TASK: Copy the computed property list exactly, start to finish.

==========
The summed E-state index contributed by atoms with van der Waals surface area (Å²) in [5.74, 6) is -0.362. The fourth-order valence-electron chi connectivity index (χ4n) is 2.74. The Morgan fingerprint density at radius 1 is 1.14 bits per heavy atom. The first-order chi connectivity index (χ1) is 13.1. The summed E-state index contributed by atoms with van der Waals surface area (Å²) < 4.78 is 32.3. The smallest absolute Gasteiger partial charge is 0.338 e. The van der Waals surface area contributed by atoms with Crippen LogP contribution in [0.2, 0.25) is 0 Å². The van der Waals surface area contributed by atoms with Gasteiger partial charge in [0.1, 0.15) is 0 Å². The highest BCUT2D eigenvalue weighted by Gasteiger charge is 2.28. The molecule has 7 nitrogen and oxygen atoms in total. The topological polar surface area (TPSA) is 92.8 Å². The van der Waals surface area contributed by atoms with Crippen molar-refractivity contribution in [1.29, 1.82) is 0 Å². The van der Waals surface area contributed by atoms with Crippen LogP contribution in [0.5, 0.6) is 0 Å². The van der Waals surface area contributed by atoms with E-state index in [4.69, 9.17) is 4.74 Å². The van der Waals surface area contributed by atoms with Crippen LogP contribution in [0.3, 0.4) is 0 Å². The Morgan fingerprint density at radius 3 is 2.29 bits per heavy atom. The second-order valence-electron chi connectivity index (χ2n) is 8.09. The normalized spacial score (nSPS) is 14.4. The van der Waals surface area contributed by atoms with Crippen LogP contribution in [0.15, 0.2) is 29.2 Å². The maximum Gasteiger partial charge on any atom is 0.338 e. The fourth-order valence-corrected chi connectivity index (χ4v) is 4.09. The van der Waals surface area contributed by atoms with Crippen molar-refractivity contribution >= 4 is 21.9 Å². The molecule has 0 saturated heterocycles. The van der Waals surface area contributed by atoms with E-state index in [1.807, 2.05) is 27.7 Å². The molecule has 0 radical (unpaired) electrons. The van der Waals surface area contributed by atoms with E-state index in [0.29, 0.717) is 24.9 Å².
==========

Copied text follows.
The summed E-state index contributed by atoms with van der Waals surface area (Å²) in [5.74, 6) is -0.362. The fourth-order valence-electron chi connectivity index (χ4n) is 2.74. The Morgan fingerprint density at radius 1 is 1.14 bits per heavy atom. The first-order chi connectivity index (χ1) is 13.1. The summed E-state index contributed by atoms with van der Waals surface area (Å²) < 4.78 is 32.3. The smallest absolute Gasteiger partial charge is 0.338 e. The van der Waals surface area contributed by atoms with Crippen LogP contribution in [0.2, 0.25) is 0 Å². The van der Waals surface area contributed by atoms with Gasteiger partial charge in [0.1, 0.15) is 0 Å². The highest BCUT2D eigenvalue weighted by Gasteiger charge is 2.28. The molecule has 7 nitrogen and oxygen atoms in total. The topological polar surface area (TPSA) is 92.8 Å². The van der Waals surface area contributed by atoms with Crippen molar-refractivity contribution in [1.29, 1.82) is 0 Å². The van der Waals surface area contributed by atoms with Crippen LogP contribution in [0.5, 0.6) is 0 Å². The van der Waals surface area contributed by atoms with E-state index in [4.69, 9.17) is 4.74 Å². The van der Waals surface area contributed by atoms with Crippen LogP contribution in [0.3, 0.4) is 0 Å². The Morgan fingerprint density at radius 3 is 2.29 bits per heavy atom. The second-order valence-electron chi connectivity index (χ2n) is 8.09. The normalized spacial score (nSPS) is 14.4. The van der Waals surface area contributed by atoms with Crippen LogP contribution in [0.15, 0.2) is 29.2 Å². The maximum Gasteiger partial charge on any atom is 0.338 e. The fourth-order valence-corrected chi connectivity index (χ4v) is 4.09. The van der Waals surface area contributed by atoms with Crippen molar-refractivity contribution >= 4 is 21.9 Å². The molecule has 0 saturated heterocycles. The van der Waals surface area contributed by atoms with E-state index in [1.807, 2.05) is 27.7 Å². The molecule has 0 radical (unpaired) electrons. The van der Waals surface area contributed by atoms with E-state index in [0.29, 0.717) is 24.9 Å².